How do you pronounce biopic, synod, and Breughel? - and why? Do our cake and archaic sound the same? Where does the stress go in stalagmite? What's odd about the word epergne? As a finale, the author writes a letter to his 16-year-old self.
AUTHOR: Göran Hammarström TITLE: Fundamentals of Diachronic Linguistics SERIES TITLE: Linguistics Edition 84 PUBLISHER: Lincom YEAR: 2011
Christopher D. Sams, Department of English, Stephen F. Austin State University
SUMMARY Hammarström states that the purpose of the book is to provide “new viewpoints and elaborations on [his] earlier publications” (5); he specifically lists six of his previous works, written between 1965 and 1999, that provide the grounding for his current work (though many more are referenced throughout the book).
The book is divided into 11 parts:
In part 1, the introduction, Hammarström summarizes the book, pointing out that “Many linguists, including myself, have found that in the last 50 years many publications have used complicated formulations and rule systems which look impressive but say little or nothing of interest about language” (5). He goes on to explain that since Ferdinand de Saussure made the distinction between synchronic and diachronic linguistics in 1916, he [Hammarström] will use the term ‘historical linguistics’ for older orientations (e.g., the work done prior to 1916 -- largely the work done in the 19th century), and ‘diachronic linguistics’ to refer to the “newer orientations” post-Saussure. He states that one of the major pitfalls of post-Saussurian linguistics is that many linguists misunderstand (and misapply) Saussure’s definitions and explanations of synchrony and diachrony. Hammarström goes on to claim that language change based on cause and effects does not exist, but that variatio delectat is the basic principle which drives language change. He also refers readers to his Fundamentals of Synchronic Linguistics (2008) for “more units and viewpoints than other accounts” (5).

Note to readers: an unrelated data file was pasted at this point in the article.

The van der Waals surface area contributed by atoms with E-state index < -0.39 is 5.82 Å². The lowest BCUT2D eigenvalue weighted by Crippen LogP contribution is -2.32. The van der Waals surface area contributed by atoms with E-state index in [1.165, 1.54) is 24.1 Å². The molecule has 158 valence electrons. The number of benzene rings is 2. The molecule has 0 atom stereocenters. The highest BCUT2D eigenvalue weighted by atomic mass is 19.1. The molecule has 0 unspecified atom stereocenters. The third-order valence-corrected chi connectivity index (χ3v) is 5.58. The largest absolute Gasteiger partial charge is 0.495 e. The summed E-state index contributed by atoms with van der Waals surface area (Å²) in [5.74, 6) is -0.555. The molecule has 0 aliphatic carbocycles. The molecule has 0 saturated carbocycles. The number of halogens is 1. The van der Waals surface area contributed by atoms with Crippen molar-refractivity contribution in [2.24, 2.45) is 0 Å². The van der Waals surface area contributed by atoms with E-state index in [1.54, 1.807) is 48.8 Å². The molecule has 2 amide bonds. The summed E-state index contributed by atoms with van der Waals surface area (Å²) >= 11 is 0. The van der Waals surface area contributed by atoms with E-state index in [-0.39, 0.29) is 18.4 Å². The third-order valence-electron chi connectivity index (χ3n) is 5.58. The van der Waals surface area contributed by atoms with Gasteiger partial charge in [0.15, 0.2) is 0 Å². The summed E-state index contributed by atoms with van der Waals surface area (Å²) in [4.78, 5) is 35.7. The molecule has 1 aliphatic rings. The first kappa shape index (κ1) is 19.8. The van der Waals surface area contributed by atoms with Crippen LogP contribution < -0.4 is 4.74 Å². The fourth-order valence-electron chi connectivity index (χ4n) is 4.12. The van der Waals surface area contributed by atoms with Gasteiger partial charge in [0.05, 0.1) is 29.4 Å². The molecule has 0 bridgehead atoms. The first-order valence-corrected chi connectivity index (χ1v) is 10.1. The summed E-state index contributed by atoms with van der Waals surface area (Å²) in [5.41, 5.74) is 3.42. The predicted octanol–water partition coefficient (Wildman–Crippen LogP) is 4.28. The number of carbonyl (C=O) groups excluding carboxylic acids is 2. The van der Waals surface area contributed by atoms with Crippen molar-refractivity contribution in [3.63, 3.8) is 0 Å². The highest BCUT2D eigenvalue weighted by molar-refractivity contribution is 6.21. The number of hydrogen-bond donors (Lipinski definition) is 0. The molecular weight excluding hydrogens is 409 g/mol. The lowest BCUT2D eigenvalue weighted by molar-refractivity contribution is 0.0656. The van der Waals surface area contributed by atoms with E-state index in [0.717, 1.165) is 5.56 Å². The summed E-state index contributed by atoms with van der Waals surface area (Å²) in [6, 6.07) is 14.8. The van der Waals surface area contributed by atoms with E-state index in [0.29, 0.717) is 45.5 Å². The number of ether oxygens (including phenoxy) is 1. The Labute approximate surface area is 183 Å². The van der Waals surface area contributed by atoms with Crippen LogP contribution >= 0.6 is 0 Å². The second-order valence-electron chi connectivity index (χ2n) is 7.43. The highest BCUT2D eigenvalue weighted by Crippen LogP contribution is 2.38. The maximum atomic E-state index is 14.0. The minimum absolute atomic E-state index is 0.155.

Hammarström continues by offering a history of orientations, approaches, and viewpoints in part 2. He covers Structuralism, The Prague School, and Generativism and more fully explains the difference between historical and diachronic linguistics (introduced in part 1). Parts 2 and 3 address the difference between synchrony and diachrony, referring again to Saussure’s terminology and the fact that “... not all modern linguistics, whether they all would call themselves phonologists, structuralists, or something else, have understood Saussure’s synchrony correctly” (20). Not only does he posit that there is a disparity between Saussure’s definition of ‘synchronic linguistics’ and modern interpretations of it, but he also posits, in part 3, that other terms are misused. He states that Martinet and Chomsky misuse terminology like ‘explanation’ and ‘explain’ by conflating the meanings and applying the terms too broadly.
In part 4, Hammarström elaborates on his view that language changes are “different from how they are generally understood” (21), including his ideas that language changes are unpredictable, cause one “well-functioning” feature to another “well-functioning” one, and are best described through sociolinguistic methods. He then refers readers to his 1966 work, Diachronische Linguistik (1966), to better understand how “phonemes are added, disappear, or merge” (21).
Part 5.1 examines phonemic, prosodemes, syllabemes, (according to Hammarström, “coarticulations stretched over phonemes”), morphemes, lexemes, sememes, and syntagmemes. These terms are used but not fully defined; for example, his definition of ‘prosodeme’ is mentioned in a footnote: “Prosodemes of various kinds are defined are described in some detail in my publications 1998a, p. 103-117, and 2008, p. 11-15” (p. 39). Part 5.2 examines the β-level of contouremes and stylemes. He elaborates on the γ-level, writing about idiolect, sociolect, and dialect, and finishes with the δ-level, and the ε-level. In all, there are five levels of distinction; these distinctions are best understood as a continuation of his previous works, as the levels (like the vocabulary) are not extensively defined in this volume. The five levels are meant to represent the different aspects of language change, from sounds to syntax.
Parts 6, 7, and 8 deal with the above levels and features in regard to the following areas: changes in written language (part 6), spoken language changing written language (part 7), and written language changing spoken language (part 8).
Parts 9, 10, and 11 are a Conclusion, References, and Author Index, respectively.